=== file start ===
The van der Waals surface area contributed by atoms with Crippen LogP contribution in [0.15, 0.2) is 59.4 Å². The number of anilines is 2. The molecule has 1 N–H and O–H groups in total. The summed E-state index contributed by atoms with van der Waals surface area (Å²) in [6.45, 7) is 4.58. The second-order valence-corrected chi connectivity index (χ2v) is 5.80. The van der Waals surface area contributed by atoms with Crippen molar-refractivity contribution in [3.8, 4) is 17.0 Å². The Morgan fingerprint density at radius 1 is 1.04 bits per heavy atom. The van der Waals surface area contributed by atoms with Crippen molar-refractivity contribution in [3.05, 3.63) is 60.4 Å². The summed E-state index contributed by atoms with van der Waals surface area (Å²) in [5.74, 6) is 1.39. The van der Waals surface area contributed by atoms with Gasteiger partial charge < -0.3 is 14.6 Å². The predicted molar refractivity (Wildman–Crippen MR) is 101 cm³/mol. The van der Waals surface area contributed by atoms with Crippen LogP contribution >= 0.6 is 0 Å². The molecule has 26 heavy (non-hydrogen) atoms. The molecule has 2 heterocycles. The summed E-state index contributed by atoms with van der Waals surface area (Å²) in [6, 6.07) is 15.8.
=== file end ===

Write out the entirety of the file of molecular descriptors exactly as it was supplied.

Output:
The van der Waals surface area contributed by atoms with Crippen LogP contribution in [0.15, 0.2) is 59.4 Å². The number of anilines is 2. The molecule has 1 N–H and O–H groups in total. The summed E-state index contributed by atoms with van der Waals surface area (Å²) in [6.45, 7) is 4.58. The second-order valence-corrected chi connectivity index (χ2v) is 5.80. The van der Waals surface area contributed by atoms with Crippen molar-refractivity contribution in [3.8, 4) is 17.0 Å². The Morgan fingerprint density at radius 1 is 1.04 bits per heavy atom. The van der Waals surface area contributed by atoms with Crippen molar-refractivity contribution in [3.05, 3.63) is 60.4 Å². The summed E-state index contributed by atoms with van der Waals surface area (Å²) in [5.74, 6) is 1.39. The van der Waals surface area contributed by atoms with Gasteiger partial charge < -0.3 is 14.6 Å². The predicted molar refractivity (Wildman–Crippen MR) is 101 cm³/mol. The van der Waals surface area contributed by atoms with Crippen LogP contribution >= 0.6 is 0 Å². The molecule has 26 heavy (non-hydrogen) atoms. The molecule has 2 heterocycles. The summed E-state index contributed by atoms with van der Waals surface area (Å²) in [6, 6.07) is 15.8.